6. Dave-

    Those are the fees the Schwab brokerage charges to buy Vanguard funds there. Vanguard doesn’t charge those fees if you buy direct from Vanguard.

  7. Just curious and to be sure I understand correctly, you state that for your Roth IRA you prefer Vanguard Mutual Funds. Are you investing the ROTH in the Total Stock Market, Total International Stock Market, Total Bond Market, REIT Index, and Small Cap International Index Mutual Funds?

    • Which asset classes I actually hold in my Roth IRAs right now include (keep in mind it changes frequently as 401Ks change and amounts in each account change):

      Bridgeway Roth IRA: Bridgeway Ultra small market fund

      Lending Club Roth IRA: Lending Club Notes

      My Vanguard Roth IRA: Emerging markets index, small cap international index, REIT index, Total international index funds

      My wife’s Vanguard Roth IRA: Small value index, Large Value index, and Total international index funds

      Everything else in my asset allocation is in the TSP (G, S, I) or my 401K (TSM ETF, Schwab TIPS ETF, and Small cap international ETF).

      You always have to look at your retirement portfolio as a whole. Take the best of what’s in your 401K, then supplement with IRAs.

  8. The term mutual fund is less widely used outside of the United States and Canada. For collective investment vehicles outside of the United States, see articles on specific types of funds including open-ended investment companies, SICAVs, unitized insurance funds, unit trusts and Undertakings for Collective Investment in Transferable Securities, which are usually referred to by their acronym UCITS.::.-

    All the best to you

  9. So other than automatic investing or admiral shares with lower ER, why would one invest in mutual funds over ETFs? Are there any negative tax implications to ETFs?

  10. I was recently looking into tilting more of the assets in my taxable account to ETFs instead of index funds, mainly through new purchases, the thought being that while both are low-cost to own, index funds tend to generate capital gains distributions which are taxed, and these taxable events can’t be controlled. This is traditionally one of the arguments in favor of owning ETFs, that they are more tax-efficient. But as I dug deeper I came across this on the Bogleheads site saying that Vanguard ETFs and index funds are identical from a taxation perspective:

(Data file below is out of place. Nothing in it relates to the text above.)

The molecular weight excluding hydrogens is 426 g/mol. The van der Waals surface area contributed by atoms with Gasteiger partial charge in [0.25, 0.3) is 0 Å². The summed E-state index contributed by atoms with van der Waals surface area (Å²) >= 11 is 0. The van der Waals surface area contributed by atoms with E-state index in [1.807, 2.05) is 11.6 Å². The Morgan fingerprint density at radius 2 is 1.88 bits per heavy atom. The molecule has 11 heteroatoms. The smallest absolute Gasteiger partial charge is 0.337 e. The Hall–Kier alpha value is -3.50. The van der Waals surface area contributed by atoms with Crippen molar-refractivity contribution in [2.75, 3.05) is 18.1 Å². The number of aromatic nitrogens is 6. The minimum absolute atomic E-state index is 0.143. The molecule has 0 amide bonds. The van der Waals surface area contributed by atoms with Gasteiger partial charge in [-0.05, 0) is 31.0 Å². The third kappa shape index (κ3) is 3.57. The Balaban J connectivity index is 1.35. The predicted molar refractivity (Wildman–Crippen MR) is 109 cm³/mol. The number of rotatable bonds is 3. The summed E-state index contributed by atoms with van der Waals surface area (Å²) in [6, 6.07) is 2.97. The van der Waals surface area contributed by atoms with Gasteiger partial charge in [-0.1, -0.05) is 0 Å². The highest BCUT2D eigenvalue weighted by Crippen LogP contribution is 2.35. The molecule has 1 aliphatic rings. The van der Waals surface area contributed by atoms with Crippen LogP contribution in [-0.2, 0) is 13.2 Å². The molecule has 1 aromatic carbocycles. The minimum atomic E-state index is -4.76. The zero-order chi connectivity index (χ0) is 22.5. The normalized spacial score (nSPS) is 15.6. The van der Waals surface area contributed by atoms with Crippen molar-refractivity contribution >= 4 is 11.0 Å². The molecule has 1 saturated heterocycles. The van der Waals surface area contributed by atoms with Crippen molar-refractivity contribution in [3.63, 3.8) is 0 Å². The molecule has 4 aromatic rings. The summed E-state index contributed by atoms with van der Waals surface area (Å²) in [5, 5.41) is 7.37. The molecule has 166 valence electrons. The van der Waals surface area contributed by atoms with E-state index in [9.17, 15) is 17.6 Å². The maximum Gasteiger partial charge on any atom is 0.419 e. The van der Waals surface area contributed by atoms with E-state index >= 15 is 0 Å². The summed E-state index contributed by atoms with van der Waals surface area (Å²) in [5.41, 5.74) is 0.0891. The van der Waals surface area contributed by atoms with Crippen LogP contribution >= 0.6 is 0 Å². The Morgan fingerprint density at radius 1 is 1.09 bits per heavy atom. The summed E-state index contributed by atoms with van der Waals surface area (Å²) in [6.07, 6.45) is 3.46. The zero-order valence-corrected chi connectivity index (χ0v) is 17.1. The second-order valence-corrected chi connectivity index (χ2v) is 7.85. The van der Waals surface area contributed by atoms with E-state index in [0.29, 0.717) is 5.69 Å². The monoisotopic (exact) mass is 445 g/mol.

I though this was surprising. Any thoughts on this–i.e. would you recommend shifitng toward ETFs as a portfolio gets larger and one’s income increases, possibly hitting the 20% capital gains bracket? If one is Vanguard-exclusive, is there truly no tax advantage to owning ETFs (i.e. VTI vs. VTSAX/VTSMX)?

    • The nice thing about Vanguard’s structure is they use the ETF shares to flush capital gains out of the index funds, making the index funds more tax-efficient. I would not necessarily go for ETFs over the same index fund just for the very, very slight increase in tax-efficiency. This is something that matters very, very little in the grand scheme of things. I use ETFs in my 401(k) because they cost less in trading commissions than using the exact same funds. I use the traditional mutual funds in my Roth IRAs because it is more convenient for me. The investments, however, are exactly the same.

      • Whitecoat, if I wanted to buy a set of Vanguard funds/etfs and basically store them for 30 years as part of my portfolio (the strategy of hold onto it forever until retirement while investing monthly across that portfolio) would it still be better to go with the Mutual funds?

        I’m trying to avoid the capital gains taxes every year for holding the same set of 5 funds every year without selling until retirement. I’ve read a few places that ETFs dont trigger the taxes (until sold) unlike mutual funds do but don’t see it in many places. What would be the best way to go about this?
        Thanks for the advice.

        • Both share classes of Vanguard funds (and remember that’s what a Vanguard ETF is, just another share class of the fund) make small capital gains distributions every year. The only way to avoid that is to buy the stocks yourself and not use a fund. However, the main capital gains tax bill comes due when the fund shares themselves are sold. Buying and holding avoids that. If you use broadly diversified, low turnover mutual funds like a total stock market fund, that capital gains distribution will be pretty darn low.

          Personally, I prefer the admiral share class ($10K minimum but with a similar ER to the ETFs) because I can avoid the hassles of buying and selling. But there really isn’t a bad choice there. If you like ETFs, use those. If you prefer the funds, use those. This is really a tiny issue compared to everything else in investing.

Leave a Reply

Your email address will not be published. Required fields are marked *